Not long ago, the Securities and Exchange Commission issued new rules requiring public companies to be more transparent regarding the structure of their boards of directors and the boards' responsibilities regarding risk oversight, as well as the nature of executive compensation. Since the financial crisis, stockholders have also been more interested in who sits on their companies' boards and whether they will do their jobs regarding risk oversight well. As such, companies are much pickier when nominating new board members.
Case in point: Apple. After CEO Steve Jobs took leave to deal with health issues that eventually resulted in a liver transplant, regulators wondered how much the board actually knew but did not reveal to shareholders at the time. There were questions regarding whether failure to disclose such information was a disservice to shareholders considering how closely tied the company's success has been to Jobs' leadership.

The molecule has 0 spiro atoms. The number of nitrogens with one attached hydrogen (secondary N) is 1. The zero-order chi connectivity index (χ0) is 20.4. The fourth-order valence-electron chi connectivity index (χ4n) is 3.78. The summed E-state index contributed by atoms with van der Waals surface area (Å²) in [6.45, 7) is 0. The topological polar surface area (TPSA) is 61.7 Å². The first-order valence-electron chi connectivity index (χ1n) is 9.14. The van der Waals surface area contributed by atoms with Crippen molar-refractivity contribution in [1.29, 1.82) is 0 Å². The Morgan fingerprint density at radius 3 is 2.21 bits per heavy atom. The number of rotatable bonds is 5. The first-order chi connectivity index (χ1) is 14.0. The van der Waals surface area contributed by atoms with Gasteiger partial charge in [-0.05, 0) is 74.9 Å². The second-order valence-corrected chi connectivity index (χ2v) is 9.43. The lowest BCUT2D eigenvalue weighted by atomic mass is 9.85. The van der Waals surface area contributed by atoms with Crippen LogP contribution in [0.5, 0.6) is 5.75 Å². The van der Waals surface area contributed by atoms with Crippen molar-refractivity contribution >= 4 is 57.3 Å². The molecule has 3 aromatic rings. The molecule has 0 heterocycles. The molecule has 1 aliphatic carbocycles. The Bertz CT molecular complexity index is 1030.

In December 2009, Avon CEO Andrea Jung, a true "outsider" to the company and the only woman on Apple's board, replaced Jobs' mentor and former Apple exec Bill Campbell as co-lead director. Bloomberg reported Wednesday that Jung gives the board "a more independent voice." Her first shareholder meeting as co-lead director is scheduled for Thursday, Feb. 25.